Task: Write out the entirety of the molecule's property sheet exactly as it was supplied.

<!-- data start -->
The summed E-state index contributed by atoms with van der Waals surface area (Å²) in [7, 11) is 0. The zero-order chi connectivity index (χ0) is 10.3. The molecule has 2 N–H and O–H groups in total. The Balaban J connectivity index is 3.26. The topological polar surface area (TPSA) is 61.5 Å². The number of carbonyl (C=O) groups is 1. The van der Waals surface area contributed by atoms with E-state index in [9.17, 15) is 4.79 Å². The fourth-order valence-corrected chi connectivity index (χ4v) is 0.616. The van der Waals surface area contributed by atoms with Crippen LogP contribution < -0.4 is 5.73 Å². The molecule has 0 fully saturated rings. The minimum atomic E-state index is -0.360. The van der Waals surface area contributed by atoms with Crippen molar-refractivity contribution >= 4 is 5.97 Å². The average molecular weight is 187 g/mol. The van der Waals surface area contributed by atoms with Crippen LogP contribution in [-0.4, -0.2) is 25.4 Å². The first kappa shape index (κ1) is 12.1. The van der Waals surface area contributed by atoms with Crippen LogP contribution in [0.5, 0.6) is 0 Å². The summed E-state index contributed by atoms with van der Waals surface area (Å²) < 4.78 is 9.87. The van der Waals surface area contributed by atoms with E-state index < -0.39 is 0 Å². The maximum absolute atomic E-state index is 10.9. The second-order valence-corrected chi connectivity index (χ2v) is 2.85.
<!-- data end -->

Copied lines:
The summed E-state index contributed by atoms with van der Waals surface area (Å²) in [7, 11) is 0. The zero-order chi connectivity index (χ0) is 10.3. The molecule has 2 N–H and O–H groups in total. The Balaban J connectivity index is 3.26. The topological polar surface area (TPSA) is 61.5 Å². The number of carbonyl (C=O) groups is 1. The van der Waals surface area contributed by atoms with E-state index in [9.17, 15) is 4.79 Å². The fourth-order valence-corrected chi connectivity index (χ4v) is 0.616. The van der Waals surface area contributed by atoms with Crippen LogP contribution < -0.4 is 5.73 Å². The molecule has 0 fully saturated rings. The minimum atomic E-state index is -0.360. The van der Waals surface area contributed by atoms with Crippen molar-refractivity contribution >= 4 is 5.97 Å². The average molecular weight is 187 g/mol. The van der Waals surface area contributed by atoms with Crippen LogP contribution in [-0.4, -0.2) is 25.4 Å². The first kappa shape index (κ1) is 12.1. The van der Waals surface area contributed by atoms with Crippen LogP contribution in [0.5, 0.6) is 0 Å². The summed E-state index contributed by atoms with van der Waals surface area (Å²) < 4.78 is 9.87. The van der Waals surface area contributed by atoms with E-state index < -0.39 is 0 Å². The maximum absolute atomic E-state index is 10.9. The second-order valence-corrected chi connectivity index (χ2v) is 2.85.